After the meeting I kept feeling crabby, and I didn’t know why.  As I was driving to an event later that evening, I realized I was dealing with another loss.  I thought I was used to them.  The first time the neurologist told us mom had AD it felt so crushing, even though we suspected the truth. And then the first dozen times or so that she asked me who I was—it broke my heart.  Even though I knew it was going to happen because of the nature of the disease.

Dad and I both hesitate to get rid of things that belong to Mom, even though she doesn’t use them anymore. Maybe it’s too confirming that she never will.  Her sewing machine sits unused. Her china and crystal dishes are dusty. She can’t drive or cook anymore.  She can barely read. She doesn’t know she’s a mother.  She doesn’t remember my name half the time. She obviously isn’t competent to make financial decisions.  She hasn’t been for years.  So why does it bother me to request this letter from her doctor?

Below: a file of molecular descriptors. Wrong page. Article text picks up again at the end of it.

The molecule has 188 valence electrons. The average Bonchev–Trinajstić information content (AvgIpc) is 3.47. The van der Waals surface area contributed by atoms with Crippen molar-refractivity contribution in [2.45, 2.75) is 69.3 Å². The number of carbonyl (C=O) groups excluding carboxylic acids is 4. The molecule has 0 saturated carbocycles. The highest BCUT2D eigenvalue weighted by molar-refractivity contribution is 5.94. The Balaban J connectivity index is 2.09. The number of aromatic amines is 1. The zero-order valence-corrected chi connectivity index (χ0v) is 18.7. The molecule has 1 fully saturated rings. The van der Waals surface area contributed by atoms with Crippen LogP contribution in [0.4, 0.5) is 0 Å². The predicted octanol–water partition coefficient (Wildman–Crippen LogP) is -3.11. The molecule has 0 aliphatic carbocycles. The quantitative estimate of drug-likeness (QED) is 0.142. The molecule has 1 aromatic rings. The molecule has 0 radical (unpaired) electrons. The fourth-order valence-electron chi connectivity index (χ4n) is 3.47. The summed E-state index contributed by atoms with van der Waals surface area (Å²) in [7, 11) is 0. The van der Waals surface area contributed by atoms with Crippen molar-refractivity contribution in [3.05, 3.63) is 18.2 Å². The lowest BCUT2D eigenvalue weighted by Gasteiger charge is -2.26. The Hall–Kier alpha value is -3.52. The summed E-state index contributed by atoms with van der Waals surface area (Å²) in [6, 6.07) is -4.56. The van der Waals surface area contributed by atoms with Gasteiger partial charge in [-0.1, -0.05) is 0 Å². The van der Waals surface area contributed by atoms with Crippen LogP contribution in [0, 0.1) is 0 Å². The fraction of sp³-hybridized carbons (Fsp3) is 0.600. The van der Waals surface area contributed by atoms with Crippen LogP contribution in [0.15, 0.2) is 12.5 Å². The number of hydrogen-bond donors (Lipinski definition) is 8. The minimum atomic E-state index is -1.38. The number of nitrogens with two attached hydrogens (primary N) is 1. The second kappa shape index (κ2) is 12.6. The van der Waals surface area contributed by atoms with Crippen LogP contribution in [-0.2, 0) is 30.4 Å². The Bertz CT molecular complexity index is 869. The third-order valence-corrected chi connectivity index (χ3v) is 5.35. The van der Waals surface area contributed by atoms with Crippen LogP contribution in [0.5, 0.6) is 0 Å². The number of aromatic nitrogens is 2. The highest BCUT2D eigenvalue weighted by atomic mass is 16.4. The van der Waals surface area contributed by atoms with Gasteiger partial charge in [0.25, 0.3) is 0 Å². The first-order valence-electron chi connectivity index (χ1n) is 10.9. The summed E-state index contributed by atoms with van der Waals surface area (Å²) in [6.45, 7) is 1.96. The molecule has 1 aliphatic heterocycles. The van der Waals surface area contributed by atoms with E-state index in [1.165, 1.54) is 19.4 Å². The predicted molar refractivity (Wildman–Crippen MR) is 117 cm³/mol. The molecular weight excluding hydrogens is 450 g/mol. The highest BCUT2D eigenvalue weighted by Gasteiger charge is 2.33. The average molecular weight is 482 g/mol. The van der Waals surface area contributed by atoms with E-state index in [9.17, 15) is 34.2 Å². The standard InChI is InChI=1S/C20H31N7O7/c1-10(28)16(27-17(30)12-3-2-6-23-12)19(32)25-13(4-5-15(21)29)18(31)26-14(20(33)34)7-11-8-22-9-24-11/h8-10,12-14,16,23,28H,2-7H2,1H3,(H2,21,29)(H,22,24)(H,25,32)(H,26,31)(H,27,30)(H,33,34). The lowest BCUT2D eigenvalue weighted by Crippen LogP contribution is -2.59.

Maybe because it’s the confirmation of another loss.  We’re removing her name from something that’s hers.  It feels like we’re erasing her. And like she’s slowly fading away.  And I wish I had some kind of big, powerful magic markers that I could somehow use to “color” her back in and make her strong and bright and vivid again.

But I sense Jesus close by and He reminds me that there will be a “restoration of all things” (Acts 3:21).  And He lifts my chin and says with love, that though my concerns are real and He cares, it will all be okay.  Because even if Mom’s name were to be totally erased on this earth, she loves Jesus and her name is written in heaven. (Luke 10:20)  And Jesus tenderly tells me to rejoice in that!

Mom’s name is written in heaven and it reserves a future with Him. A future that does not end and will never be erased.